The Sundance is a dance of renewal of the Earth and Cosmos. It is the beginning of the new year for many Native Americans. He said, "All the combined prayers of the Sun dancers and supporters go back to the Creator. All the Energy of the Cosmos comes down and becomes concentrated in the dance arbor." The four days of purification were to start on June 12. Sun dancing would continue through the 19. I arrived on June 13 and met the Sundance Priest and sponsor and the rest of the camp. I found a place to put my tent and was setting up when a van pulled up. I recognized him when he got out of the passenger side. We had not actually met at Gulpha Gorge. We had only spoken through letters. I spoke to him to confirm, and he immediately came over. There was that warm, open clarity again. He introduced me to his daughter-in-law and we all unloaded his tent and supplies. He had a way of making you feel instantly at ease. Having never been to a Sundance, I was in new territory but this man had a way of dissolving the apprehension I was feeling.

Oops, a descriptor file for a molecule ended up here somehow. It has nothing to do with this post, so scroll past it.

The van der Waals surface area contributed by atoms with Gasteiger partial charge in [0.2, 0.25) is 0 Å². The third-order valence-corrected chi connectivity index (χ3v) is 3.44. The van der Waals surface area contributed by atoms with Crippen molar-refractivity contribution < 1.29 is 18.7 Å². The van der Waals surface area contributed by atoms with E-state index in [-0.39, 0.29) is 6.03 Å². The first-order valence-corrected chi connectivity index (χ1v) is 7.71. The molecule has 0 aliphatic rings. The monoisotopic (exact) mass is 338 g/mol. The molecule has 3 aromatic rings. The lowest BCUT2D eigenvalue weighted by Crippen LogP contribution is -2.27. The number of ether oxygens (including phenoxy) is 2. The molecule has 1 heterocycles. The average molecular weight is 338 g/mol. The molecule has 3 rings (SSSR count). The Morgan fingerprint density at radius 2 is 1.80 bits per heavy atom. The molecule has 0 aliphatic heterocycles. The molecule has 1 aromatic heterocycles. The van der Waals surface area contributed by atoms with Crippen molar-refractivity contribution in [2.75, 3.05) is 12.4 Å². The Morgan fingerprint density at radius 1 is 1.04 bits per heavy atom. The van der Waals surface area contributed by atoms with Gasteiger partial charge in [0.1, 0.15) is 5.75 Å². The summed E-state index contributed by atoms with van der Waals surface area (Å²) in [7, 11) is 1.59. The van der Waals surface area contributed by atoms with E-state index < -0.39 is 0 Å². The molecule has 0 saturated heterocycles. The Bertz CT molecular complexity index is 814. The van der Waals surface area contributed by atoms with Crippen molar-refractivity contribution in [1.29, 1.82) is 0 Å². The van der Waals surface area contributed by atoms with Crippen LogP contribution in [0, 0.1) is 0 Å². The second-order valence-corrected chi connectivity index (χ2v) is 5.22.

The next seven days are days I will never forget as long as I live. I experienced many incredible things, some very personal and challenging. I cannot write about all of them but the Sundance was a life changing experience.
There was much activity and responsibility. We attended the sweat lodge and had the privilege of being led by Star Boy. I still remember him saying, "Every breath is a prayer." It reminded me of Wallace Black Elk's idea of 'Walk Pray' - continual communion with Creator. Out of respect for the Sundance ceremony, Star Boy did not dance as a Sun dancer because he arrived too late to begin purification.